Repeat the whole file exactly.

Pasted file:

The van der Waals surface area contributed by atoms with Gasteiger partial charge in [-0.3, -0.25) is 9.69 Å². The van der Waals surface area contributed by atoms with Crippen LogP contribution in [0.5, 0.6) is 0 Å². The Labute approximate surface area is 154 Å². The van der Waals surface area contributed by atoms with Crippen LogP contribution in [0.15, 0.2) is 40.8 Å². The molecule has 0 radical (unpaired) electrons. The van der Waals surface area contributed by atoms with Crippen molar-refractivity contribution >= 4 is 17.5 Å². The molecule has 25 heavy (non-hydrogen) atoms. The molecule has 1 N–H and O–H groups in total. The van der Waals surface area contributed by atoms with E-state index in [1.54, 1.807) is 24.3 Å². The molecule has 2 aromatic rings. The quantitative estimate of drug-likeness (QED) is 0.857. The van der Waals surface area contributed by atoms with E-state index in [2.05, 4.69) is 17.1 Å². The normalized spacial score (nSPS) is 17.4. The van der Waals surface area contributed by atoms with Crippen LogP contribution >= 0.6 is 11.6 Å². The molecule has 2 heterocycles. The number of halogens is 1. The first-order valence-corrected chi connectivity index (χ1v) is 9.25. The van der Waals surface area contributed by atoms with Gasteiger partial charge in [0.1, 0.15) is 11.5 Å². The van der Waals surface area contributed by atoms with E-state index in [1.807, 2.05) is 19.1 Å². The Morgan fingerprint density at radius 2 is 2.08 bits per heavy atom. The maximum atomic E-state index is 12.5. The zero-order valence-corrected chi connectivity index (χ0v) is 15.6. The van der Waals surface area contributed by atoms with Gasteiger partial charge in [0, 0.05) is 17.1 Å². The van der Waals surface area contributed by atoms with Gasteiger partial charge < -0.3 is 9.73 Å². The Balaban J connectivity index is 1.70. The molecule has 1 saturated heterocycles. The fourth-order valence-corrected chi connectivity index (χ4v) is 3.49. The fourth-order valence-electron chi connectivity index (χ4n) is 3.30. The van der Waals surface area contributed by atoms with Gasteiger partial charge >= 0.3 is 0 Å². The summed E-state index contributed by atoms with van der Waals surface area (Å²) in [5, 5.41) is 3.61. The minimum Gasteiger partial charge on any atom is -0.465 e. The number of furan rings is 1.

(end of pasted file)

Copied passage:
The van der Waals surface area contributed by atoms with Gasteiger partial charge in [-0.3, -0.25) is 9.69 Å². The van der Waals surface area contributed by atoms with Crippen LogP contribution in [0.5, 0.6) is 0 Å². The Labute approximate surface area is 154 Å². The van der Waals surface area contributed by atoms with Crippen LogP contribution in [0.15, 0.2) is 40.8 Å². The molecule has 0 radical (unpaired) electrons. The van der Waals surface area contributed by atoms with Crippen molar-refractivity contribution >= 4 is 17.5 Å². The molecule has 25 heavy (non-hydrogen) atoms. The molecule has 1 N–H and O–H groups in total. The van der Waals surface area contributed by atoms with E-state index in [1.54, 1.807) is 24.3 Å². The molecule has 2 aromatic rings. The quantitative estimate of drug-likeness (QED) is 0.857. The van der Waals surface area contributed by atoms with E-state index in [2.05, 4.69) is 17.1 Å². The normalized spacial score (nSPS) is 17.4. The van der Waals surface area contributed by atoms with Crippen LogP contribution >= 0.6 is 11.6 Å². The molecule has 2 heterocycles. The number of halogens is 1. The first-order valence-corrected chi connectivity index (χ1v) is 9.25. The van der Waals surface area contributed by atoms with Gasteiger partial charge in [0.1, 0.15) is 11.5 Å². The van der Waals surface area contributed by atoms with E-state index in [1.807, 2.05) is 19.1 Å². The Morgan fingerprint density at radius 2 is 2.08 bits per heavy atom. The maximum atomic E-state index is 12.5. The zero-order valence-corrected chi connectivity index (χ0v) is 15.6. The van der Waals surface area contributed by atoms with Gasteiger partial charge in [0, 0.05) is 17.1 Å². The van der Waals surface area contributed by atoms with Gasteiger partial charge < -0.3 is 9.73 Å². The Balaban J connectivity index is 1.70. The molecule has 1 saturated heterocycles. The fourth-order valence-corrected chi connectivity index (χ4v) is 3.49. The fourth-order valence-electron chi connectivity index (χ4n) is 3.30. The van der Waals surface area contributed by atoms with Gasteiger partial charge >= 0.3 is 0 Å². The summed E-state index contributed by atoms with van der Waals surface area (Å²) in [5, 5.41) is 3.61. The minimum Gasteiger partial charge on any atom is -0.465 e. The number of furan rings is 1.